While the following are some of the actions we should consider, the focus should not be entirely on tax savings. These strategies should be adopted only if they make sense in the context of your total financial picture.

Accelerating Income into 2012

While we don’t yet know if the tax rate increases scheduled to take effect on January 1, 2013, will actually occur, we need to allow for the possibility that they will. Depending on your projected income, it may make sense to accelerate income into the 2012 tax year to lock into favorable rates. Besides harvesting gains from your investment portfolio, other options for accelerating income include:

(1) if you own a traditional IRA or a SEP IRA, converting it into a Roth IRA and recognizing the conversion income this year;
(2) taking IRA distributions this year rather than next year;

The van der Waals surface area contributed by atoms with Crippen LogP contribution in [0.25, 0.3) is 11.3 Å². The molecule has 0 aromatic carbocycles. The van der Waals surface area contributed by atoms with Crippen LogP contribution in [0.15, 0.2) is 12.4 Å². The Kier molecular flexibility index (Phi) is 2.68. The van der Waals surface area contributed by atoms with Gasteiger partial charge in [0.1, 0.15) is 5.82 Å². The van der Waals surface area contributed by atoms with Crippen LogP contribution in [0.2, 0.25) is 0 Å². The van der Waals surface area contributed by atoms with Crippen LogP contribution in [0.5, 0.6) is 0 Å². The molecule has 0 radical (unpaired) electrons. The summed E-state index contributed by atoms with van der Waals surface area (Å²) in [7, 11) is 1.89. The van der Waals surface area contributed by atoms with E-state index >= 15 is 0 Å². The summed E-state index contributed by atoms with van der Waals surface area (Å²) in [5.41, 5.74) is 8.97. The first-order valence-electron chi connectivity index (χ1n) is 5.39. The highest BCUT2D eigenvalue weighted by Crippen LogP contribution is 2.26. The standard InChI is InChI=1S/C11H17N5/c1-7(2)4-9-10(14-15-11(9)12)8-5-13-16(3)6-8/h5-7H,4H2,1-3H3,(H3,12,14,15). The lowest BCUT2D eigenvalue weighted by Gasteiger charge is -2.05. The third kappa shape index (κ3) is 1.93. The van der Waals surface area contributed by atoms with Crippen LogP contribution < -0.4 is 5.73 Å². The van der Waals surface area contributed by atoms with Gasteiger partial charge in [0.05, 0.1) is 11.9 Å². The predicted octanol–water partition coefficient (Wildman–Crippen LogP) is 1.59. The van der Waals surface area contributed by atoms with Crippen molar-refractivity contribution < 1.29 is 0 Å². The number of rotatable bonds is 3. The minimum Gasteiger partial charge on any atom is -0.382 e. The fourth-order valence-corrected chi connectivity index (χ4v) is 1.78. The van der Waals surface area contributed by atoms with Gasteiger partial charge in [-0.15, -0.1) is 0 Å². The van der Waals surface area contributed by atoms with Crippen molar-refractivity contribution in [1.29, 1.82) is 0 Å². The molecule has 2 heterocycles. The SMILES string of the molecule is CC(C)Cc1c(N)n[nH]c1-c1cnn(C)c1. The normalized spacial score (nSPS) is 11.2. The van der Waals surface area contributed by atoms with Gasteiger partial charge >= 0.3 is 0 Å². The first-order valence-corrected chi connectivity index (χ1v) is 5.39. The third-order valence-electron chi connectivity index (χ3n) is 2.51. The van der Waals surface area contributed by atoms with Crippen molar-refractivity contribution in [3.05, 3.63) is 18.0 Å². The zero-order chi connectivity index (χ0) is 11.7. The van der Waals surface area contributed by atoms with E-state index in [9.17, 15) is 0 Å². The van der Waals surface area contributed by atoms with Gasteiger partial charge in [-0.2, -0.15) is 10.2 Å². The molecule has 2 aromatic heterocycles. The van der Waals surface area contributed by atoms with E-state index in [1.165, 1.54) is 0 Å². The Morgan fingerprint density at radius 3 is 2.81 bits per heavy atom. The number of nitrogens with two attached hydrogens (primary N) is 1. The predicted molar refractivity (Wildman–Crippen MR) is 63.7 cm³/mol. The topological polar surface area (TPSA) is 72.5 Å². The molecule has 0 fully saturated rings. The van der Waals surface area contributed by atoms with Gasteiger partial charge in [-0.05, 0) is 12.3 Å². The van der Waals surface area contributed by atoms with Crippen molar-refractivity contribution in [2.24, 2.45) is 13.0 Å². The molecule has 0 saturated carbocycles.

(3) selling stocks or other assets with taxable gains this year;
(4) if you are self employed with receivables on hand, trying to get clients or customers to pay before year end; and
(5) settling lawsuits or insurance claims that will generate income.

Deferring Income into 2013

There are also scenarios (for example, if you think that your income will decrease substantially next year) in which it might make sense to defer income into the 2013 tax year. Some options for deferring income include:

(1) if you are due a year-end bonus, asking your employer to pay the bonus in January 2013;
(2) if you are considering selling assets that will generate a gain, postponing the sale until 2013;
(3) delaying the exercise of any stock options you may have;
(4) if you are selling property, considering an installment sale;
(5) consider parking investments in deferred annuities;
(6) establishing an IRA, if you are within certain income requirements; and